Saturday, December 27, 2008

Dr. Maj. John Pryor Dies in Iraq

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What many people have failed to recognize since the wars in both Afghanistan in Iraq commenced is the reason the death toll is so low when compared to other wars in that we now have a corps of excellent doctors and surgeons (my late cousin Ray having been one) who have been trained to save the lives of those injured in battle. One of these great surgeons was killed in Iraq on Christmas day:

John P. Pryor, 42, of Moorestown, the dedicated leader of the University of Pennsylvania's trauma team and a decorated major in the Army Reserve who wrote eloquently about the painful parallels between battlefield deaths and urban homicides, was killed on Christmas by enemy fire in Iraq while serving as a combat surgeon.

Dr. Pryor deployed Dec. 6 and was with a risky frontline surgical unit when he was killed by shrapnel from a mortar round. It was his second tour of duty in Iraq.

Dr. Pryor, who was experienced and cool under pressure, was born in Mount Vernon, N.Y., and raised near Albany. He completed surgical training at the State University of New York in Buffalo, and came to the Hospital of the University of Pennsylvania in 1999. After a fellowship in trauma surgery and critical care, he joined Penn's surgical faculty and served as director of the hospital's nationally recognized trauma program.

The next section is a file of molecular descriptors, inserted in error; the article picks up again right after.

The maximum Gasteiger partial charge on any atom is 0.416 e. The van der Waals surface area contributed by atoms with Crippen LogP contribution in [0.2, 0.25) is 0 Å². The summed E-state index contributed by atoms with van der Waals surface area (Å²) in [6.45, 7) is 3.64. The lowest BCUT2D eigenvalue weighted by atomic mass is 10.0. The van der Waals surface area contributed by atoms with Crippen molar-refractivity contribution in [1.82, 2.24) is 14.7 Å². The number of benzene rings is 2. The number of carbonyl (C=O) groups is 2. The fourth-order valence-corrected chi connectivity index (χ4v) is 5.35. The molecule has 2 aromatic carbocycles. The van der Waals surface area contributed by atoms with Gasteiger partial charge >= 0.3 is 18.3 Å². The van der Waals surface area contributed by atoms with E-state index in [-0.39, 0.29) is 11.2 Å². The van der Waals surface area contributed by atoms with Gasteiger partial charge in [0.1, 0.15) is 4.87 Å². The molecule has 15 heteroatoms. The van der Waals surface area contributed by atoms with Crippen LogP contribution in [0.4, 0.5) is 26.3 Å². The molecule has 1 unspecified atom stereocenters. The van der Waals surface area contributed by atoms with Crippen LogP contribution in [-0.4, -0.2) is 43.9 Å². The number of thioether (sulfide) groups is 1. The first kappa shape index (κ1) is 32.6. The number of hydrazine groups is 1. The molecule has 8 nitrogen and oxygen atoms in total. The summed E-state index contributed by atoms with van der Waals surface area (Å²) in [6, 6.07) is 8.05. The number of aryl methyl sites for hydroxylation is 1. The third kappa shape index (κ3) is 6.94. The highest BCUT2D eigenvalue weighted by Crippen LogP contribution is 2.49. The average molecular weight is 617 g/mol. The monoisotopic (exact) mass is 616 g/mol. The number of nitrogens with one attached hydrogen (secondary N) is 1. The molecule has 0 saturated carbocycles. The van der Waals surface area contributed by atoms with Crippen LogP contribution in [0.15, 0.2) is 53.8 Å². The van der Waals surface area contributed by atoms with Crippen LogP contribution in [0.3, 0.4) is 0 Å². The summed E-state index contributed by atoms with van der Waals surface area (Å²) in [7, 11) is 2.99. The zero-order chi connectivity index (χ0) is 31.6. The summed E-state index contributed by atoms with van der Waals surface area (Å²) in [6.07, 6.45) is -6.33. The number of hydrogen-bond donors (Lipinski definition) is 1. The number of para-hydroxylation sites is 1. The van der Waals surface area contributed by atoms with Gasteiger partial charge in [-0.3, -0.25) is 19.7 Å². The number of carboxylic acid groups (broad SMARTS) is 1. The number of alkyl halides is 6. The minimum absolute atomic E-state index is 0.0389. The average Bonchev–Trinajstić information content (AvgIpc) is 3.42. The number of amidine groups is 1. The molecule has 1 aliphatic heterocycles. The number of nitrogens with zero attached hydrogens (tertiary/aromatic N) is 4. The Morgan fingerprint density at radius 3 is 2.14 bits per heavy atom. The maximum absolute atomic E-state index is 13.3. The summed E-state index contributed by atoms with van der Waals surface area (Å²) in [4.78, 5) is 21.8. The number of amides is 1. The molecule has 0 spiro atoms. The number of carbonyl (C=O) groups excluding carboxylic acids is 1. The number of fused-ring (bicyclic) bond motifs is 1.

This guy was truly amazing. Consider his actions on September 11:

A technically skilled surgeon with a fierce adventurous streak, Dr. Pryor dashed to the heart of Ground Zero on Sept. 11, 2001, to volunteer his services. He wound up deciphering and filling medical requests that crackled over rescue-team radios.

"I don't think about it every day, but I've had flashbacks," he said in 2002.
And this:

"In Iraq, ironically, I found myself drawing on my experience as a civilian trauma surgeon each time 'mascals,' or 'mass casualty situations,' would overrun the combat hospital," he told NPR last year. "As nine or 10 patients from a firefight rolled in, I sometimes caught myself saying, 'Just like another Friday night in West Philadelphia.'"
Thank you for your service to your country and to mankind Dr. Pryor. As for his family, I wish them some sense of comfort but they should know he died a hero and will be remembered by veterans as such.

Update (1/1/09): Judging by the amount of comments and their content, I would say that Mr. Pryor affected a great many people and touched lives everywhere. Even more reason to extend my gratitude and respect for his service and sacrifice.

19 comments:

Anonymous said...

God Bless you Maj. John Pryor. God Bless your Family. A major loss for everyone. We salute you and your dedication. Thank you for your service. Rest in Peace.

James82 said...

We are proud of his service to our country and its efforts to make the world a better place. My thoughts and prayers are with his family and friends.

Anonymous said...